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Progreso, Uxmal and Kaba
2004-07-08 03:52:00 : Odd Benestad d.y
After the awesome Chichén Itzá we drove north to Progreso to be more close to the next Maya sites.
We arrived in the little town Progreso by late evening, and we truly felt we had done something stupid. Most of the town either was for rent or closed. We checked out a couple of hotels, but they were in very bad condition. At last we found a nice hotel, Condhotel Progreso, with nice rooms and very nice prices. We had some dinner at the only open restaurant by the seaside before we went to bed.

The next morning what we thought to be a ghost town, had transformed itself into a cozy little town by the sea, with a nice beach, a lot of people and lovely scenery.

We had some breakfast and headed for the main attraction of the day, Uxmal.

Uxmal is by some ranked to be among the top Mayan archaeological sites, and it was first settled around 600AD. It was an important city in the region, and it encompassed several satellite towns like Labná, Sayil, Xlapac and Kabha. It was abandoned around 900AD and drought problems may have been the reason. The scarcity of water in the region was a challenge to Mayan engineering skill, and they buildt series of reservoirs and chultunes (cisterns) lined with lime mortar to catch and hold water during the dry season.

The first structure you face when entering the site is Casa del Adivino, The Magician's House. It's buildt on an oval base, an streches 39m into the sky. The temple you see today is the fifth version of it, as there is four older temples within it. The entrance you can see high up on the stair, was in fact the balustrade of the fourth temple.

Directly behind it is Cuadrángulo de las Monjas, Nuns' Quadrangle. It consist of four temples with a total of 74 rooms situated around a big courtyard. The facade of the temple to the west is decorated with reliefs of plumed serpents in good condition.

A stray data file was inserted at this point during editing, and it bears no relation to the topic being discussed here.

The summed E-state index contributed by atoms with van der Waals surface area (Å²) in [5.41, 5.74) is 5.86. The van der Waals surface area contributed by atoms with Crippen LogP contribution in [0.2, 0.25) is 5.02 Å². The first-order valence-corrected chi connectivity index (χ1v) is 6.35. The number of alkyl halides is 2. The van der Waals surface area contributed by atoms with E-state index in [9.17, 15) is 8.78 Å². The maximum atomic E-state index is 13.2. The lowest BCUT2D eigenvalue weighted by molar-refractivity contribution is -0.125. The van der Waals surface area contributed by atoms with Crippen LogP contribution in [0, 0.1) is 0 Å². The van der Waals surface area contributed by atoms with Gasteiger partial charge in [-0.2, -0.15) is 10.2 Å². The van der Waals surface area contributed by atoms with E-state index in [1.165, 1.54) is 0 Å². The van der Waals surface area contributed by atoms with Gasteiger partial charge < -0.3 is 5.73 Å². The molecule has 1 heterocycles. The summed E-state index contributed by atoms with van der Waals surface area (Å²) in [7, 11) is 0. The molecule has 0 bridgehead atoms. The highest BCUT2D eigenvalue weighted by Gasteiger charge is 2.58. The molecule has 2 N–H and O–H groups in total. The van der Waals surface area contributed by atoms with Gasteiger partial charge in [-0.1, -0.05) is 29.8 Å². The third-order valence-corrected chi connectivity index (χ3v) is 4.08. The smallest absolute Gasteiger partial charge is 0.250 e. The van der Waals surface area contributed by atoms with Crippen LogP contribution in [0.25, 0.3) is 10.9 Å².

In the middle of the south temple is an arced passage leading out to an open space with a small temple to the left and the ballcourt in front.

From the ballcourt you can look directly up at the Casa de las Tortugas, the house of the turtles. The building has got it's name from the decoration of different turtles around the upper cornice. The turtle was associated with the raingod Chac, and according to Mayan myth when people suffered from drought, so did the turtles and both prayed to Chac to send rain.

The next grand structure is behind the Casa de las Tortugas on the same plateau. It is the Palacio del Gobernador, the House of the Governor, and it is considered one of the most outstanding buildings in all of Mesoamerica. Two arced passages divide the building into three distinct sections. Above the central entrance is an elaborate trapezoidal motif with a string of Chac masks interwoven.

On the courtyard outside the Palacio del Gobernador thrones the statue of the two headed jaguar.

Just 23km southeast of Uxmal is the ruins of Kabah. The first structure is to your right and you climb the stairs to El Palacio de los Mascarones, Palace of Masks. The facade is an awsome sight, covered in nearly 300 masks of Chac the rain god. On the backside of this structure is two restored atlantes, and these are among a very few three dimensional human figures at a Mayan site.

The next structure is the El Palacio with a big courtyard. The buildings facade has several doorways, and two of them have columns in the middle. This is typical of the Puuc architectural style.

Some steps at north side of the El Palacio puts you on a path leading a couple of hundred meters through the jungle to the last structure of the site, the Templo de las Columnas. A nice walk, and eventhough it's said one should be aware of snakes and spiders, the only thing we saw was this.
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2004-07-08 03:52:00
Progreso, Uxmal and Kaba
2004-07-05 00:31:00
Chichén Itzá
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